Governor Phil Murphy • Lt.Governor Sheila Oliver
NJ Home | Services A to Z | Departments/Agencies | FAQs  
State of New Jersey Department of Environmental Protection
State of New Jersey Department of Environmental Protection
DEP Home | About DEP | Index by Topic | Programs/Units | DEP Online 
news releases

December 27, 2018

Contact: Caryn Shinske (609) 984-1795
Lawrence Hajna (609) 292-2994


(18/P110) TRENTON – The New Jersey Division of Parks and Forestry will offer multiple recreation opportunities across the state on New Year’s Day as part of the annual America’s State Parks’ First Day Hikes program.

“New Jersey residents can join people nationwide as we welcome the new year on the right foot,” said Mark Texel, Assistant Director of the State Park Service. “The free hikes offer an incentive to get outside and exercise, experience history, enjoy nature and celebrate 2019 with friends and family in one of your state parks.”

Robin Muller - First Day HikesHikes are available for just about every skill level.

For relatively simple hikes, try a 1.5-mile hike at either Delaware and Raritan Canal State Park or Wharton State Forest’s Batsto Village. One-mile hikes are offered at the Forest Resource Education Center or Ringwood State Park. For those seeking an impressive view with minimal effort, try the 64 steps to the top of the lighthouse at Twin Lights Historic Site.

Experienced hikers looking for a challenge may want to head to High Point State Park for a strenuous 6-mile hike on the Appalachian Trail. To cover even more ground, visit Spruce Run Recreation Area for an all-day 15-mile hike.

To learn more about the state’s rich history, visit Monmouth Battlefield State Park, Washington Crossing State Park or Fort Mott State Park’s events.

For those trying to get fit on wheels, head to Belleplain State Forest for a technical trail ride on your mountain bike. For a more easygoing cross-country mountain bike ride, join the Batsto Village ride in Wharton State Forest.

First Day HikesIn total, state parks, forests and historic sites will offer visitors 22 guided hikes, two mountain bike rides, one horseback ride and one lighthouse climb on Jan. 1, 2019. Hikes are scheduled at parks and forests in 13 of New Jersey’s 21 counties.

Hikes are scheduled at Round Valley Recreation Area in Clinton Township and Spruce Run Recreation Area in Lebanon Township, both in Hunterdon County; Washington Crossing State Park in Washington’s Crossing/Hopewell in Mercer County; Cheesequake State Park in Old Bridge, Middlesex County; Monmouth Battlefield State Park in Manalapan and Twin Lights Historic site in Highlands, both in Monmouth County; and Island Beach State Park in Berkeley, Bass River State Forest and Warren Grove Recreation Area, both in Stafford and the Forest Resource Education Center in Jackson, all in Ocean County.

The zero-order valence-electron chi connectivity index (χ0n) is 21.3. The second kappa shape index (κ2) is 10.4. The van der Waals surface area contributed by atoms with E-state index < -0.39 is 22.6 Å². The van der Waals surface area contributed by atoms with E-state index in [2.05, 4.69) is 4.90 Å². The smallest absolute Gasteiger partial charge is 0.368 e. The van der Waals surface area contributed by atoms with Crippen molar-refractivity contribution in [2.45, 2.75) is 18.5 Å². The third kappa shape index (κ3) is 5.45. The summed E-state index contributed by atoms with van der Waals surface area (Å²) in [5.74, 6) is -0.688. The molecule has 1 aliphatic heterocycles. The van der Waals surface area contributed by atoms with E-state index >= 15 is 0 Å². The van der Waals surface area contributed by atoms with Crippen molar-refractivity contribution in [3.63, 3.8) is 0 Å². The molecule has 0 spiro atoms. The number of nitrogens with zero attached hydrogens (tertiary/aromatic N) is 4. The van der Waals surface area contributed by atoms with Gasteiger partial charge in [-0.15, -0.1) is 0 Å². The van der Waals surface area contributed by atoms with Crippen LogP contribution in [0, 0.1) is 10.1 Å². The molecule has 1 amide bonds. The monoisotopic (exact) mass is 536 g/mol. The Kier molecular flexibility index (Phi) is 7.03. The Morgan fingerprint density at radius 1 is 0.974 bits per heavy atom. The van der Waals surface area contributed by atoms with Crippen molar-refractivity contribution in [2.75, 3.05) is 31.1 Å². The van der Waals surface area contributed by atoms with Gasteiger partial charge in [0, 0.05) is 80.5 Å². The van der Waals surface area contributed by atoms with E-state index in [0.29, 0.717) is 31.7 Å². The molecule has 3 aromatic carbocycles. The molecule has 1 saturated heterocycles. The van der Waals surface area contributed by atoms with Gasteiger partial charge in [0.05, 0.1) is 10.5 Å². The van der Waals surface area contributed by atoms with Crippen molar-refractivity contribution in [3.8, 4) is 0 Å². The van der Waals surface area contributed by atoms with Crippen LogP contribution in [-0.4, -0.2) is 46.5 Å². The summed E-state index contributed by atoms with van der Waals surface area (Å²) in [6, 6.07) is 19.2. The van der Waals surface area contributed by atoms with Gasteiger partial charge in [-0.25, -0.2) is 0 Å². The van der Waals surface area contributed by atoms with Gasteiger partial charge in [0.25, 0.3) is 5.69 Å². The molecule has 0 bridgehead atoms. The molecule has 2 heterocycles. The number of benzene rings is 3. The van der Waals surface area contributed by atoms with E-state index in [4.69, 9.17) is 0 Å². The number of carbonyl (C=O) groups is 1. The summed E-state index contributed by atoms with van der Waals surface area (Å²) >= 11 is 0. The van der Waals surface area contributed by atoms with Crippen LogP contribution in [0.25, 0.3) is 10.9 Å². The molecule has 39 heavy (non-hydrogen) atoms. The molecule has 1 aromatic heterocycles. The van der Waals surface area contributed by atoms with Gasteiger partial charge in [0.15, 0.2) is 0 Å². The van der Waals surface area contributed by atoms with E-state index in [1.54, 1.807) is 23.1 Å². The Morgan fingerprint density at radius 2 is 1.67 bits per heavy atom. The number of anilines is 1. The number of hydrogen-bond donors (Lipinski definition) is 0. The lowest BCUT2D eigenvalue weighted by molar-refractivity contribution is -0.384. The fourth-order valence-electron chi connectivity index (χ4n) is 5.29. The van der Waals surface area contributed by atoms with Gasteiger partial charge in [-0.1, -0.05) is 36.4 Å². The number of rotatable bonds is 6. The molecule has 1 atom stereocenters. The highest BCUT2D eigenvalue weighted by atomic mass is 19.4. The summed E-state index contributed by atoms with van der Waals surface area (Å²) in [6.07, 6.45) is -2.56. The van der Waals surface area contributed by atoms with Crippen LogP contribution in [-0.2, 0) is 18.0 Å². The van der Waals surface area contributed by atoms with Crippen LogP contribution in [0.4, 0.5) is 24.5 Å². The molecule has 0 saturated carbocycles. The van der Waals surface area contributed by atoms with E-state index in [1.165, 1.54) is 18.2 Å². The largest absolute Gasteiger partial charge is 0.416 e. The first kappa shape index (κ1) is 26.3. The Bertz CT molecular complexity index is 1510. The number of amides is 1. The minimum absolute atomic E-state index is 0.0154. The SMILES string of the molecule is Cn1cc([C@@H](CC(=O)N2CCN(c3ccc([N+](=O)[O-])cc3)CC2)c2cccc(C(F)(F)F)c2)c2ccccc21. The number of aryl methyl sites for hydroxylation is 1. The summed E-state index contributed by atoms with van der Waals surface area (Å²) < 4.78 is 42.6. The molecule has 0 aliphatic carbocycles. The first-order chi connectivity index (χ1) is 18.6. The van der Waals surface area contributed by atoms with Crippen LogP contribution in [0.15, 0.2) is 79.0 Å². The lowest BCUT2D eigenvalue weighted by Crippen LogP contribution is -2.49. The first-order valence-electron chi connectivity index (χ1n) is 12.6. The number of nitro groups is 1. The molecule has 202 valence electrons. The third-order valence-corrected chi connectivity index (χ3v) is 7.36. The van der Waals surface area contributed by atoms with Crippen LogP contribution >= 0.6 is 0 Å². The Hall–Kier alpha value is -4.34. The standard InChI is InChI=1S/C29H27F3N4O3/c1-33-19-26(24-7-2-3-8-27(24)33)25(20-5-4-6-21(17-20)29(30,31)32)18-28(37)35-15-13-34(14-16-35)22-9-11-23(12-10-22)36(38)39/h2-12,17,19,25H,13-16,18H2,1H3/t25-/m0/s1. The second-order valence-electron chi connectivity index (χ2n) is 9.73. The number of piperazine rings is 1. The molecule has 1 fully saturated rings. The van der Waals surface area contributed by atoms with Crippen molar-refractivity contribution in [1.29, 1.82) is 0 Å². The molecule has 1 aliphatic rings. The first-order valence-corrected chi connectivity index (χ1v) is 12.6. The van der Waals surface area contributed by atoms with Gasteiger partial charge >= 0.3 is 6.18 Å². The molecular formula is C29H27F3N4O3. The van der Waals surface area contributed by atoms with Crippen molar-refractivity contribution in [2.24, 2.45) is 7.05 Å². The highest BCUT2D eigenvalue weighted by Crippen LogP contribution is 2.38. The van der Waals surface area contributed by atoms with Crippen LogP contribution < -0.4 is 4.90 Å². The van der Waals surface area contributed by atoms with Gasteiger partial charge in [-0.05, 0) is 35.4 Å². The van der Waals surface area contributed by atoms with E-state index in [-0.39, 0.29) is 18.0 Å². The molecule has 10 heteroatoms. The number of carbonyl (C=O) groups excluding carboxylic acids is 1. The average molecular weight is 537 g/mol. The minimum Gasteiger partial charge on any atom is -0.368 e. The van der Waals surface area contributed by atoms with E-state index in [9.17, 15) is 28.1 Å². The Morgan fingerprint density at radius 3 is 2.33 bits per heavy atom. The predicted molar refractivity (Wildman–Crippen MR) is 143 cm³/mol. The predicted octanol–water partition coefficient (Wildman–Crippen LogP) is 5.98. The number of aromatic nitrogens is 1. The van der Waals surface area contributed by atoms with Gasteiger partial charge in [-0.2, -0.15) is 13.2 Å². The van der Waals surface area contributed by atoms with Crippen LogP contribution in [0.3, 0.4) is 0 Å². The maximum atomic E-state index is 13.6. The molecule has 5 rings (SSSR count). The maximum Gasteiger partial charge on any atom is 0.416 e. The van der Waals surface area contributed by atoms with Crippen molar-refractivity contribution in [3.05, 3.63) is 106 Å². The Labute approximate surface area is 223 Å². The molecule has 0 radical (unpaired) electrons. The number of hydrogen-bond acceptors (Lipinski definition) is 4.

Hikes are scheduled at Liberty State Park in Jersey City, Hudson County; Ringwood State Park in Ringwood, Passaic County; High Point State Park in Sussex, and Kittatinny Valley State Park in Newton, both in Sussex County; and Kittatinny Valley State Park in Blairstown, Warren County.

Hikes are scheduled at Wharton State Forest in Mullica, Atlantic County; Rancocas State Park in Westampton and Wharton State Forest in Shamong and Washington townships, all in Burlington County; Belleplain State Forest in Woodbine Township, Cape May County; and Parvin State Park in Pittsgrove, Salem County.

All events are free. Some require preregistration, others do not. Some events also are weather-dependent. For a detailed list on event start times, how to dress, difficulty ratings and lengths of hike, age requirements, accessibility issues, whether dogs are permitted and whom to contact in case of inclement weather, visit

The State Park Service began participating in First Day Hikes after the program became a nationwide event in 2012. First Day Hikes began more than 20 years ago at the Blue Hills Reservation, a state park in Milton, Mass. The program was launched to promote healthy lifestyles and year-round recreation at state parks.

The DEP’s Division of Parks and Forestry manages nearly 450,000 acres of land, including 40 state parks and forests.

To learn more about New Jersey’s parks, forests and historic sites, visit:

Like the New Jersey Division of Parks and Forestry page on Facebook at

Follow the New Jersey State Park Service on Instagram @newjerseystateparks

Follow the DEP on Twitter @NewJerseyDEP.


PHOTOS/Top: Robin Muller; Bottom: DEP


News Releases: DEP News Home | Archives
Department: NJDEP Home | About DEP | Index by Topic | Programs/Units | DEP Online
Statewide: NJ Home | Services A to Z | Departments/Agencies | FAQs

Copyright © State of New Jersey, 1996-2019

Last Updated: December 27, 2018